US Schoolgoing Children Are At Risk Of Heart Disease Because Of High Sodium Intake

In a rather shocking finding of 2011-2012 National Health and Nutrition Examination Survey (NHANES), the researchers from the US Centers for Disease Control and Prevention (CDC) have concluded that US school-aged children are consuming far higher amounts of sodium than are required which is putting them at an increased risk of heart diseases.

Zarleen Q Quader, MPH, a data analyst at CDC Division for Heart Disease and Stroke Prevention, and co analyzed the NHANES survey, which comprised a 24-hour diet recall and was partaken by 2,142 US children aged 6 to 18 years.

She says, “We already know that nearly all Americans regardless of age, race and gender consume more sodium than is recommended for a healthy diet and the excess intake is of great concern among particular youths.”

She further adds, “Sodium reduction is considered a key public health strategy to reduce the risk of cardiovascular diseases nationwide and this study is the latest in ongoing CDC efforts to monitor US sodium intake.”

Researchers found out that sodium intake was nearly 3,565 mg in teenagers 14 to 18 years of age and was nearly 2,919 mg in girls on a daily basis. These amounts being considered high by health experts.

The ten food categories which comprised 48% of the sodium intake of US school children include pizza, sandwiches, cheese, poultry, plain milk, soups and snacks. While more than 80 food categories contributed to the other half of their sodium intake.

In addition, the amount of sodium intake the children consumed was 16% from fast food restaurants, 10% from school cafeteria and 58% from superstores and they consume 15% of sodium at breakfast, 30% at lunch and 39% at dinner and 16% in-between meals in the form of snacks.

The amount of sodium the American children are consuming, as the study in question highlighted, is particularly high. The 2010 Dietary Guidelines for Americans recommends that children should eat less than 2,300 mg of sodium per day while children who are at risk of high blood pressure should consume 1,500 mg per day.

The survey was published in the journal ScienceDirect on November 3rd, 2016.

Why High Sodium Intake Is Dangerous

Sodium is present in nearly all processed and fast foods and is particularly high in pizzas, sandwiches and burgers, potato chips, cheese, pasta, Mexican food and soups. While adults may exhibit a sense of control, children are irresistibly attracted to junk food which, in return, puts them at an alarmingly high risk of obesity.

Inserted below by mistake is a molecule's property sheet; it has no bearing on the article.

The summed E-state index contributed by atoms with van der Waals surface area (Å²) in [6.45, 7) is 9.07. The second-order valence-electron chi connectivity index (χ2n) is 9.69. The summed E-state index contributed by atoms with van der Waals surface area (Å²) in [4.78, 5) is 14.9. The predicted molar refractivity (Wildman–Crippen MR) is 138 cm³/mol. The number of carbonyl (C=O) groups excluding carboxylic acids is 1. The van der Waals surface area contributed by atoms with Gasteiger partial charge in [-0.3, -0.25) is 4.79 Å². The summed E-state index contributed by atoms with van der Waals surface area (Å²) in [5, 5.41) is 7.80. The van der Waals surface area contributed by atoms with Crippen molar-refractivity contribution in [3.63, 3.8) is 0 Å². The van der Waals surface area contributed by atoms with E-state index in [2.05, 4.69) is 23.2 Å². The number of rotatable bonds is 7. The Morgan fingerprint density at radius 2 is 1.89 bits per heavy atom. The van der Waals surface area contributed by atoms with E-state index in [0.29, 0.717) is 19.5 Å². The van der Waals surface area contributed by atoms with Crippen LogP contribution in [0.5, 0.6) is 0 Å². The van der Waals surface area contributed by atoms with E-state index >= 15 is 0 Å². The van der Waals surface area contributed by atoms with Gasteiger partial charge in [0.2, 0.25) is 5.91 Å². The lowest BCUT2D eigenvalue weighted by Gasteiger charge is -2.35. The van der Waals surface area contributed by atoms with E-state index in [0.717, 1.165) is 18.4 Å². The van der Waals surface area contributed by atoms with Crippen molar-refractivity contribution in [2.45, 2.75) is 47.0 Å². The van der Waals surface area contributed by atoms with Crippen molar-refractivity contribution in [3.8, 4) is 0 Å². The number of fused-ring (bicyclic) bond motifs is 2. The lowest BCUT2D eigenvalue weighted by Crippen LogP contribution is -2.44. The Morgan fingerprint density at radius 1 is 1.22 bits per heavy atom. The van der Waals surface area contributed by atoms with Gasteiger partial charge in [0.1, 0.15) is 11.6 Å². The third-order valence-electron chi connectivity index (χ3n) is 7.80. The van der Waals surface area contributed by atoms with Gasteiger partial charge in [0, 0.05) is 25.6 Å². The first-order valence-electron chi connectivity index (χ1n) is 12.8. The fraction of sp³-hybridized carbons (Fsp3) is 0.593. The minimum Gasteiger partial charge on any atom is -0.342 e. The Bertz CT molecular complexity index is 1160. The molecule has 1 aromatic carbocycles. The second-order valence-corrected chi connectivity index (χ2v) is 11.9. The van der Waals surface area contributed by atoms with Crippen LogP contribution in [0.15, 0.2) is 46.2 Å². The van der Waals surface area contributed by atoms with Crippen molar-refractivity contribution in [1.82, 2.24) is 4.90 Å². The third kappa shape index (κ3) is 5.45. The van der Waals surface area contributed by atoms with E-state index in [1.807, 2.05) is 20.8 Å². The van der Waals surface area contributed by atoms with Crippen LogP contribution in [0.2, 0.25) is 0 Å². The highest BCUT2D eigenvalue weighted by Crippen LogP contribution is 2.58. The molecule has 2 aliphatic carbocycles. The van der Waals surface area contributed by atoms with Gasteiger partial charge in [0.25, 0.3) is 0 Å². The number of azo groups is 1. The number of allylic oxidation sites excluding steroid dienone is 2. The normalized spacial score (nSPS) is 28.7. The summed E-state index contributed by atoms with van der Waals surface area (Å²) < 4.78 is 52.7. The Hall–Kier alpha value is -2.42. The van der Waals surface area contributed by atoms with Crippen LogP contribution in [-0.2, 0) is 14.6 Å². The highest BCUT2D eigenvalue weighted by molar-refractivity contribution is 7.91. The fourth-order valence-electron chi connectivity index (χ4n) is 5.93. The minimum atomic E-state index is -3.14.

Researchers say that high sodium content in food is harmful because the kidneys have trouble processing the excess sodium it encounters in the blood. As sodium increases, which is known as hypernatremia, the body holds onto water to dilute the sodium in the bloodstream.

This increases the amount of fluid in the body and in the blood vessels, resulting in an increase in blood pressure as the heart is exerted to maintain proper blood flow in the body. With time, it leads to stiffening of the blood vessels, cardiovascular diseases and hypertension.

High blood pressure is the leading cause of cardiovascular diseases like heart attacks, strokes and heart failure. Every year, more than 800,000 Americans succumb to cardiovascular diseases including coronary heart disease and stroke.

Higher intake of salt or salty foods is also linked with an increase in the risks of stomach cancer. Moreover, calcium in your body is absorbed by the kidneys and lost during urination due to high salt content in the blood. This restricts supply of calcium to the bones and leads to osteoporosis, which is the thinning and weakening of bones.

Cutting Down On Sodium Use

Scientists at Harvard School of Public Health say that these effects can be slowed down in the body by reducing sodium intake. What is rather unknown is that potassium does the exact opposite of sodium; it relaxes blood vessels and decreases blood pressure and is therefore more important than sodium for our body.

A typical American diet contains more sodium than potassium, one other reason sodium becomes more harmful. Where the average sodium intake is 3,300 mg each day for most Americans, they consume only 2,900 mg of potassium each day while the daily recommended intake of potassium is 4,700 to 5,100 mg.

More intake of potassium also decreases the risks of cardiovascular problems and is associated with a 20% lower chance of mortality.

In addition, to cut excessive sodium consumption health experts say it is important to start doing it before any adverse health symptoms show up. They say that cutting sodium intake in childhood can prevent the development of hypertension later in life.

As processed foods contain high amount of salt, it is essential to replace it with fruits, vegetables and lean meats and fish. Even processed foods that don’t taste salty have high amount of sodium like breakfast cereals and canned foods.

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